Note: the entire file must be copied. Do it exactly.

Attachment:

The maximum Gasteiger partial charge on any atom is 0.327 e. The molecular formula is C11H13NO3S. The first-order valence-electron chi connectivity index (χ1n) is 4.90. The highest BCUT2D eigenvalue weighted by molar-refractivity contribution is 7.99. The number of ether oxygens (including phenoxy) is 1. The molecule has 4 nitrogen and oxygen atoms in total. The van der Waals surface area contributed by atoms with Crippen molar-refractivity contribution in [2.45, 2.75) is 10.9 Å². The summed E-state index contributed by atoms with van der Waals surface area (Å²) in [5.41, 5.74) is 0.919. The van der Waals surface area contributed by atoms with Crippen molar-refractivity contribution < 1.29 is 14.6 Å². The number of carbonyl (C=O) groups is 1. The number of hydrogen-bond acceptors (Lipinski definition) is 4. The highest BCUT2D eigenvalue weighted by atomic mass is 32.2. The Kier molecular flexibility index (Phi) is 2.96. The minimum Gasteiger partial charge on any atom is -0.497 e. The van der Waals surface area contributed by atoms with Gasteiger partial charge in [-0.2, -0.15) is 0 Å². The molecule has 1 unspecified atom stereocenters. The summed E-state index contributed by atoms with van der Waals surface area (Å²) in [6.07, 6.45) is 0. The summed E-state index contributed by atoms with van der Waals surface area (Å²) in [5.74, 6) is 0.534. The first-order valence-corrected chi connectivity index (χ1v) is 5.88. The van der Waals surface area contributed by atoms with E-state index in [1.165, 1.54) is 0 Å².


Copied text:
The maximum Gasteiger partial charge on any atom is 0.327 e. The molecular formula is C11H13NO3S. The first-order valence-electron chi connectivity index (χ1n) is 4.90. The highest BCUT2D eigenvalue weighted by molar-refractivity contribution is 7.99. The number of ether oxygens (including phenoxy) is 1. The molecule has 4 nitrogen and oxygen atoms in total. The van der Waals surface area contributed by atoms with Crippen molar-refractivity contribution in [2.45, 2.75) is 10.9 Å². The summed E-state index contributed by atoms with van der Waals surface area (Å²) in [5.41, 5.74) is 0.919. The van der Waals surface area contributed by atoms with Crippen molar-refractivity contribution < 1.29 is 14.6 Å². The number of carbonyl (C=O) groups is 1. The number of hydrogen-bond acceptors (Lipinski definition) is 4. The highest BCUT2D eigenvalue weighted by atomic mass is 32.2. The Kier molecular flexibility index (Phi) is 2.96. The minimum Gasteiger partial charge on any atom is -0.497 e. The van der Waals surface area contributed by atoms with Gasteiger partial charge in [-0.2, -0.15) is 0 Å². The molecule has 1 unspecified atom stereocenters. The summed E-state index contributed by atoms with van der Waals surface area (Å²) in [6.07, 6.45) is 0. The summed E-state index contributed by atoms with van der Waals surface area (Å²) in [5.74, 6) is 0.534. The first-order valence-corrected chi connectivity index (χ1v) is 5.88. The van der Waals surface area contributed by atoms with E-state index in [1.165, 1.54) is 0 Å².